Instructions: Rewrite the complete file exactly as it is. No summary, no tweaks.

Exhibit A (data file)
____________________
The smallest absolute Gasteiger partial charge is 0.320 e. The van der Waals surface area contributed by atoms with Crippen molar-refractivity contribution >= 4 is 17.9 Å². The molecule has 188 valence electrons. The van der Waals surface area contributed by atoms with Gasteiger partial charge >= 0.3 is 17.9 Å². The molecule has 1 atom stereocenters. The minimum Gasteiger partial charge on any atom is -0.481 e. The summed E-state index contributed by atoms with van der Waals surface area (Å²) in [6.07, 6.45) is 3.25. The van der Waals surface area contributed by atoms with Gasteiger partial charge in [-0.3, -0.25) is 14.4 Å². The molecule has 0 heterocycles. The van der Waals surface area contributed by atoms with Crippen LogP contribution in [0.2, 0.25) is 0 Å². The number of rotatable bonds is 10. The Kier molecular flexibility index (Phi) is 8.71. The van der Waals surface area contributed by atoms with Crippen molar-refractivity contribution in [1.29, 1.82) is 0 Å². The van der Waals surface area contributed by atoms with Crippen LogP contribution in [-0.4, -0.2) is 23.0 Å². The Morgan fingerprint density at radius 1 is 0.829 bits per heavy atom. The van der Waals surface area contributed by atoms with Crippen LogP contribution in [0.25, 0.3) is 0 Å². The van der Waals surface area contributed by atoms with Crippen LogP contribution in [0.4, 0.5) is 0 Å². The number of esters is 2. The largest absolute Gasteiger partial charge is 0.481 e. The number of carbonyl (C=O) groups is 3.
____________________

The smallest absolute Gasteiger partial charge is 0.320 e. The van der Waals surface area contributed by atoms with Crippen molar-refractivity contribution >= 4 is 17.9 Å². The molecule has 188 valence electrons. The van der Waals surface area contributed by atoms with Gasteiger partial charge >= 0.3 is 17.9 Å². The molecule has 1 atom stereocenters. The minimum Gasteiger partial charge on any atom is -0.481 e. The summed E-state index contributed by atoms with van der Waals surface area (Å²) in [6.07, 6.45) is 3.25. The van der Waals surface area contributed by atoms with Gasteiger partial charge in [-0.3, -0.25) is 14.4 Å². The molecule has 0 heterocycles. The van der Waals surface area contributed by atoms with Crippen LogP contribution in [0.2, 0.25) is 0 Å². The number of rotatable bonds is 10. The Kier molecular flexibility index (Phi) is 8.71. The van der Waals surface area contributed by atoms with Crippen molar-refractivity contribution in [1.29, 1.82) is 0 Å². The van der Waals surface area contributed by atoms with Crippen LogP contribution in [-0.4, -0.2) is 23.0 Å². The Morgan fingerprint density at radius 1 is 0.829 bits per heavy atom. The van der Waals surface area contributed by atoms with Crippen LogP contribution in [0.25, 0.3) is 0 Å². The van der Waals surface area contributed by atoms with Crippen LogP contribution in [0.4, 0.5) is 0 Å². The number of esters is 2. The largest absolute Gasteiger partial charge is 0.481 e. The number of carbonyl (C=O) groups is 3.